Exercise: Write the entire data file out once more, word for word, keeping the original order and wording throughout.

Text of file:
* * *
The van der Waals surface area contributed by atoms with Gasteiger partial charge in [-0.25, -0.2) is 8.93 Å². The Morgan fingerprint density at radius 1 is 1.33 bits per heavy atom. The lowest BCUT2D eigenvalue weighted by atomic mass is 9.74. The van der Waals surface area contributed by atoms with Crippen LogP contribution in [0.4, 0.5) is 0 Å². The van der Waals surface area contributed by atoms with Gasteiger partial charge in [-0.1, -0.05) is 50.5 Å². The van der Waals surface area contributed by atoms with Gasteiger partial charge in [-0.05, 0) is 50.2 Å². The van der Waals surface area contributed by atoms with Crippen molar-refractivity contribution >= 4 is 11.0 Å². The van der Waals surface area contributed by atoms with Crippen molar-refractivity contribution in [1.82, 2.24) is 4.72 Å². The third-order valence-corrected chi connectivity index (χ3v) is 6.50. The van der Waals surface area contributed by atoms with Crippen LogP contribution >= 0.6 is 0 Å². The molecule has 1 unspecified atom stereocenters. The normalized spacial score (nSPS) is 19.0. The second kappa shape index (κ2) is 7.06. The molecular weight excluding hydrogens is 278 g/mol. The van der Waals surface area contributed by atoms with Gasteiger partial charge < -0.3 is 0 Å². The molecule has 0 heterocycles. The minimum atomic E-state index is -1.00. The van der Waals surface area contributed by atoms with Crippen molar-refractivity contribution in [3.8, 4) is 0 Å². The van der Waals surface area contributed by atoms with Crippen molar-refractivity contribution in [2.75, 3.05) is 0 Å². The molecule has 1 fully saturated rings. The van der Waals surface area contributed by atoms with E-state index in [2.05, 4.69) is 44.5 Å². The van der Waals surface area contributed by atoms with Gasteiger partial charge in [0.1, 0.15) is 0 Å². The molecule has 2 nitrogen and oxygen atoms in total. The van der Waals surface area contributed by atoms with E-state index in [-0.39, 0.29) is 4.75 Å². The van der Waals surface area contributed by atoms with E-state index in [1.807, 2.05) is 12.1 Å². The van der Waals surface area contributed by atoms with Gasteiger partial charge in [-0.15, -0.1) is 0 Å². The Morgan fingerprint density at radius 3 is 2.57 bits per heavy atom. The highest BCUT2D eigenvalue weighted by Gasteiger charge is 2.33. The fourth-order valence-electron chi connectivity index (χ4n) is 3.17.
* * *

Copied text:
The van der Waals surface area contributed by atoms with Gasteiger partial charge in [-0.25, -0.2) is 8.93 Å². The Morgan fingerprint density at radius 1 is 1.33 bits per heavy atom. The lowest BCUT2D eigenvalue weighted by atomic mass is 9.74. The van der Waals surface area contributed by atoms with Crippen LogP contribution in [0.4, 0.5) is 0 Å². The van der Waals surface area contributed by atoms with Gasteiger partial charge in [-0.1, -0.05) is 50.5 Å². The van der Waals surface area contributed by atoms with Gasteiger partial charge in [-0.05, 0) is 50.2 Å². The van der Waals surface area contributed by atoms with Crippen molar-refractivity contribution >= 4 is 11.0 Å². The van der Waals surface area contributed by atoms with Crippen molar-refractivity contribution in [1.82, 2.24) is 4.72 Å². The third-order valence-corrected chi connectivity index (χ3v) is 6.50. The van der Waals surface area contributed by atoms with Crippen LogP contribution >= 0.6 is 0 Å². The molecule has 1 unspecified atom stereocenters. The normalized spacial score (nSPS) is 19.0. The second kappa shape index (κ2) is 7.06. The molecular weight excluding hydrogens is 278 g/mol. The van der Waals surface area contributed by atoms with Gasteiger partial charge < -0.3 is 0 Å². The molecule has 0 heterocycles. The minimum atomic E-state index is -1.00. The van der Waals surface area contributed by atoms with Crippen molar-refractivity contribution in [3.8, 4) is 0 Å². The van der Waals surface area contributed by atoms with Crippen molar-refractivity contribution in [2.75, 3.05) is 0 Å². The molecule has 1 fully saturated rings. The van der Waals surface area contributed by atoms with E-state index in [2.05, 4.69) is 44.5 Å². The van der Waals surface area contributed by atoms with Gasteiger partial charge in [0.1, 0.15) is 0 Å². The molecule has 2 nitrogen and oxygen atoms in total. The van der Waals surface area contributed by atoms with E-state index in [-0.39, 0.29) is 4.75 Å². The van der Waals surface area contributed by atoms with E-state index in [1.807, 2.05) is 12.1 Å². The van der Waals surface area contributed by atoms with Gasteiger partial charge in [-0.15, -0.1) is 0 Å². The Morgan fingerprint density at radius 3 is 2.57 bits per heavy atom. The highest BCUT2D eigenvalue weighted by Gasteiger charge is 2.33. The fourth-order valence-electron chi connectivity index (χ4n) is 3.17.